But Mukhtar said that the agreement had been among political leaders, and the Somali people had not been given a chance to vote on it. He said that it was a constitutional issue that was yet to be endorsed by the people.

“The problem is that the issue was just a political agreement and not a constitutional one because such an arrangement and how we implement federalism will be decided by the people when given the chance to have their say,” Mukhtar said.

Ahmed Daahir, a political analyst from the northern Somalia town of Bossaso, in Puntland, said federalism in Somalia could be a way to bring the government to the people.

“We have been governed directly from Mogadishu for many years, since independence actually, and that has brought destruction and state collapse. So what the people are saying is let’s empower citizens by having federated states,” Daahir told IPS.

The most recent breakaway state here is the semi-autonomous state of Jubbaland in southern Somalia. In May, local militia known as Ras Kamboni declared the three southern border provinces of Lower Jubba, Middle Jubba and Gedo as the state of Jubbaland and elected their leader, Ahmed Mohamed Islam, better known as Sheikh Madobe, as president.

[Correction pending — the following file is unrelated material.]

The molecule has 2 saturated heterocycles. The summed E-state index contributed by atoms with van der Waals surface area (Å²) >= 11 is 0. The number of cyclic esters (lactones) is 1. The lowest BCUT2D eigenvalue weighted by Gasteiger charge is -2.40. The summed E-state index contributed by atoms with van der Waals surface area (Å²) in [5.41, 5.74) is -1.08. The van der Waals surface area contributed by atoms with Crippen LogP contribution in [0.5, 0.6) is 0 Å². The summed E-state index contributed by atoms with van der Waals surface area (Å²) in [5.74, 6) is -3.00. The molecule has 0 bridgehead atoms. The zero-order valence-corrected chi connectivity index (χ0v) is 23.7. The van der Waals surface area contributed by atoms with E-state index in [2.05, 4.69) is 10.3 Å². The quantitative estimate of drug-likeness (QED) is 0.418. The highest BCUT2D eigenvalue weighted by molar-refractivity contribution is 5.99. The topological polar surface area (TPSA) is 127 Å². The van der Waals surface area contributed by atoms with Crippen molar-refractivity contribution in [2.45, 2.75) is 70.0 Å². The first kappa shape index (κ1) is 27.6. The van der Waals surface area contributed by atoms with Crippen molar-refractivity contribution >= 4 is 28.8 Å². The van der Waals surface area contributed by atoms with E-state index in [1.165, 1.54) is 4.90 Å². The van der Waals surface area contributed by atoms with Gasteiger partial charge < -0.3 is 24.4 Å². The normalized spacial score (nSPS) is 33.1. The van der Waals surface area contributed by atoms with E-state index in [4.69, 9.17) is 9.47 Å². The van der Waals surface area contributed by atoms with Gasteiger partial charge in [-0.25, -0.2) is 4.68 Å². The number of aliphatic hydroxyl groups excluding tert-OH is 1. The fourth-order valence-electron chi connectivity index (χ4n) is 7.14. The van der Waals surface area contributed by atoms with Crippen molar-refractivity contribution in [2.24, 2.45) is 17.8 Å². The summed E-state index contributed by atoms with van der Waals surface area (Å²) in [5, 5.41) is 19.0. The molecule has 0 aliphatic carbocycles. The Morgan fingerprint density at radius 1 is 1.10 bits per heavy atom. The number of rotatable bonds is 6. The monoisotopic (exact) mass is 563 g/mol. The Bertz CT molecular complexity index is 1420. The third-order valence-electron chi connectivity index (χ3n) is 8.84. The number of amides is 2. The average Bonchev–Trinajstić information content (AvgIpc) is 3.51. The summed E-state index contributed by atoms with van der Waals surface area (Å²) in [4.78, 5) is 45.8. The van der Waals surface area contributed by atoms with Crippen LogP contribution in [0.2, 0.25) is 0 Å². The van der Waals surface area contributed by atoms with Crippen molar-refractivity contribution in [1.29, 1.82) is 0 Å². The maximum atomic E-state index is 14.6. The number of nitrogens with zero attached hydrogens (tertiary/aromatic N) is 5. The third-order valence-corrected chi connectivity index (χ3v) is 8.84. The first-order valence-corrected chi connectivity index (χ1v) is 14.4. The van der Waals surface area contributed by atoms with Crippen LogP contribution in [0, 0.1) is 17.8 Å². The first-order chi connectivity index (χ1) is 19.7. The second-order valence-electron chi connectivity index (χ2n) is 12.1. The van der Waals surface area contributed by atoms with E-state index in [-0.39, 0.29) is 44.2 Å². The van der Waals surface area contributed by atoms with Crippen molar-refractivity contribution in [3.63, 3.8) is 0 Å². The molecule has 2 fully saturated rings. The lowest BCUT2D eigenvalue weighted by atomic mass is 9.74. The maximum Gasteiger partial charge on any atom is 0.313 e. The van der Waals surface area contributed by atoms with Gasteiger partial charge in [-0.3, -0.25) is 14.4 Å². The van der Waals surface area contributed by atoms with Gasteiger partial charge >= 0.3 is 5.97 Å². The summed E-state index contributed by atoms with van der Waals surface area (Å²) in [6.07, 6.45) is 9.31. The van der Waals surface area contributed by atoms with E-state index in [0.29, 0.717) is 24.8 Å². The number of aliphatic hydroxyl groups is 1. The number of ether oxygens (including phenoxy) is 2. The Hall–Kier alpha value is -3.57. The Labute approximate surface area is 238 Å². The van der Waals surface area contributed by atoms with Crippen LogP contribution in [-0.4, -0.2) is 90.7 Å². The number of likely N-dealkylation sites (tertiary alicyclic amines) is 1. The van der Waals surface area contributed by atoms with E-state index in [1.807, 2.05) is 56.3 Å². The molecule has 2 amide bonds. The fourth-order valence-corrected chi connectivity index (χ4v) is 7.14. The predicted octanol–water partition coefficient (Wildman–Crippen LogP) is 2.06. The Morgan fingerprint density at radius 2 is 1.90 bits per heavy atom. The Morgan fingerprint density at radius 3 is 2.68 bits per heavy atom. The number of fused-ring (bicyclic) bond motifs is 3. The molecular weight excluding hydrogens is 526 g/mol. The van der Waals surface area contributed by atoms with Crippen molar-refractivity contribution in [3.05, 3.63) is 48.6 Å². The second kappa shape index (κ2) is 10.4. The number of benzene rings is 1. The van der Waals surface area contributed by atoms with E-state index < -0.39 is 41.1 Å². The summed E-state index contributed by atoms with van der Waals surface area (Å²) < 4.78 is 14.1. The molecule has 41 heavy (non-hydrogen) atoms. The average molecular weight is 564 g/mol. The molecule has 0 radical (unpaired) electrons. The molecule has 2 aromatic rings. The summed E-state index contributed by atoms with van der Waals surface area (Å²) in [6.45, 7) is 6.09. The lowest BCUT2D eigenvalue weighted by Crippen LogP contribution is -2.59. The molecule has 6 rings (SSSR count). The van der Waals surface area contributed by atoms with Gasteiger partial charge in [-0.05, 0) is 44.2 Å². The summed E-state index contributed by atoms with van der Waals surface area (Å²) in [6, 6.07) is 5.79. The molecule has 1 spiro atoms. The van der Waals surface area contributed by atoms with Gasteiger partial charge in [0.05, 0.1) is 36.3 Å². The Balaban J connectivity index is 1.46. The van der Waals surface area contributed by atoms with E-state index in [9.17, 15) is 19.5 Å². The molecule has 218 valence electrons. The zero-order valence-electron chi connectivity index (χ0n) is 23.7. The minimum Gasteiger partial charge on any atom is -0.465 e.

The leaders argued that the constitution gave them the right to form the state, but government officials said the new state was not inclusive of all clans in the provinces and this could lead to bloodshed.

After Ethiopian mediation, the Somali government struck a deal with the regional leaders to institute a two-year interim administration for the breakaway state.